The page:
At Our Fingertips

There is an old joke or something that I read once that goes something like this…

Question: If you could go back in time 100 years and could tell people anything, what do you think you would tell them that would amaze them the most?
Answer: By 2015 much of humanity will have access to nearly all of human knowledge on small plastic devices that fit in their pocket, but instead of learning and growing, humans mostly spend their time looking at cats and calling each other Nazis,

For me, the truth in that makes me chuckle and stings a bit. While I don’t think I have ever called someone a Nazi and looking at cat photos isn’t really my thing, I do spend way too much time on the internet wasting time and arguing with other people instead of improving myself. Hopefully, I can change that and take greater advantage of the opportunities that present themselves with the internet.

In total I currently pay for Netflix, Audible, Spotify Premium, and Amazon Prime. I split the costs with my partner so this amounts to about $20 a month. That is a hell of a deal for films, audio books, music, and quick/cheap shipping of physical goods. These resources would have literally costs millions ten years ago, if they even could be purchased at all. Maybe it is because I was born in 1981 and am an older millennial that this is staggeringly awesome to me. I remember renting VHS films, buying cassettes, scouring libraries hoping they have one or two outdated books on a subject. Now, most of that information is free or very low cost.

I can’t imagine my life now without Wikipedia, global access to more information than I could hope to consume in a lifetime (even if we stopped adding things now). You can even get educated through Khan Academy, Code Academy, and a variety of Open Courses provided by major traditional higher education facilities. Maybe colleges know they need to adapt or die.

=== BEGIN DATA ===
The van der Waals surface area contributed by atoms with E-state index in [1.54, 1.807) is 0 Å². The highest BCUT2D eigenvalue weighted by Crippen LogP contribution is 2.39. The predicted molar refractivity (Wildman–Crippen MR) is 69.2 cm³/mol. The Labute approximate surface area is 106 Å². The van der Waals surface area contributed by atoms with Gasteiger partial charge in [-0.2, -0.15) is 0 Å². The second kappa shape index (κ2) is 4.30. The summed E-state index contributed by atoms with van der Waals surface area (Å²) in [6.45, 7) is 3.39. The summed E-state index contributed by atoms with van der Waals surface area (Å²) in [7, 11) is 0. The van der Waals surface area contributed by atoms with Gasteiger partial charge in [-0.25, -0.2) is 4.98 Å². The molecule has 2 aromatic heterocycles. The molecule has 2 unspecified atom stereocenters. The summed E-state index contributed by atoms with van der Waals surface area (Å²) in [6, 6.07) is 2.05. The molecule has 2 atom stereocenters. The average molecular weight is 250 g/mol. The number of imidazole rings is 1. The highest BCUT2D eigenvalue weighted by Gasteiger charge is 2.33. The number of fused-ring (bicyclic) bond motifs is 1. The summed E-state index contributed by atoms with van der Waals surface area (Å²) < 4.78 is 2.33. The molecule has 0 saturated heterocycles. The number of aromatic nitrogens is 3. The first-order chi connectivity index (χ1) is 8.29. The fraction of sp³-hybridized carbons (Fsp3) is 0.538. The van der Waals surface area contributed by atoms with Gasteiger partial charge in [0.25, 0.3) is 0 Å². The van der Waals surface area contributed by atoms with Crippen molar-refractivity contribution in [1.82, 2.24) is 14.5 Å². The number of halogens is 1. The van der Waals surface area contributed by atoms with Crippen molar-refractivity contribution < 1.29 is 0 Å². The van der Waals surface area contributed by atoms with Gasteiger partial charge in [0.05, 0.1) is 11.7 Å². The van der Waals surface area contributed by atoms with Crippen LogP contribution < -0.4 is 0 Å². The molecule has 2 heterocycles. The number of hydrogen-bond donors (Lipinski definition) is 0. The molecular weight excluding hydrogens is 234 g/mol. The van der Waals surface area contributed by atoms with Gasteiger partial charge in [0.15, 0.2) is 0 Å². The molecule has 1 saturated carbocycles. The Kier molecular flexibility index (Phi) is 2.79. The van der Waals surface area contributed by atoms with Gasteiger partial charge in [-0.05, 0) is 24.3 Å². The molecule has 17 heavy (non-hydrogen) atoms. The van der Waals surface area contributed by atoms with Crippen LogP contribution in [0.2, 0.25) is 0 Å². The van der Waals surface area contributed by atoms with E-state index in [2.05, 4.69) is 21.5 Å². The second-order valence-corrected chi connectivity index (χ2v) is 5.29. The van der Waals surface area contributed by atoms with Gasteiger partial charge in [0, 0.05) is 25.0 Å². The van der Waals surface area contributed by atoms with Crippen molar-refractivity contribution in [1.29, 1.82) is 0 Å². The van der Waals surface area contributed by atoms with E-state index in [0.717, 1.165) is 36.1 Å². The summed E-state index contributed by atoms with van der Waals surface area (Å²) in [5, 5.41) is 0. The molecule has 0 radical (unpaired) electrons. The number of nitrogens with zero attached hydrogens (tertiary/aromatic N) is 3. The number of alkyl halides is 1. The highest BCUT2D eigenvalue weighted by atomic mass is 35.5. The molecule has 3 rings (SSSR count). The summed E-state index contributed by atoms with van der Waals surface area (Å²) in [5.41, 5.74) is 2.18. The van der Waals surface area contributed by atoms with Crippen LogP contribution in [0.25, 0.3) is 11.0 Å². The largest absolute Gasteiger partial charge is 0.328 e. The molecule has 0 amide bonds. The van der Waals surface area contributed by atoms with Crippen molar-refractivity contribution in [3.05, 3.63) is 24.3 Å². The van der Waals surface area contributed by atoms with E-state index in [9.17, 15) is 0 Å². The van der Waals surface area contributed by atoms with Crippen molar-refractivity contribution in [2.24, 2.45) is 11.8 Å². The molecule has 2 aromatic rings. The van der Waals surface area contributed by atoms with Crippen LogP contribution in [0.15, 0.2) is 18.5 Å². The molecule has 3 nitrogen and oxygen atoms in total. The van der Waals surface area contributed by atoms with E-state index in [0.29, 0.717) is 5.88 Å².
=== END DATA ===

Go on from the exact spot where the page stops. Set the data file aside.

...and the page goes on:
All this information really comes down to opportunities for freedom though. My bike ride will be kicking off again soon and it is the first time in human history where something like this would be possible to maintain inevitably without some sort of financial fortune. My partner and I can work online from the road, power our devices with solar panels, access the internet on our phones, and even continue to educate ourselves, learn new languages, read thousands of books on a small thin, light, computer, stay up to date with the news, and listen to our favorite artists album’s the moment they are released.

It really should be no surprise that millennials travel more, reject “secure” careers, and are putting off families. The internet has made it possible to customize our lives. We can find happiness, meaning, satisfaction, and love in our own way instead of following the model of our parents.

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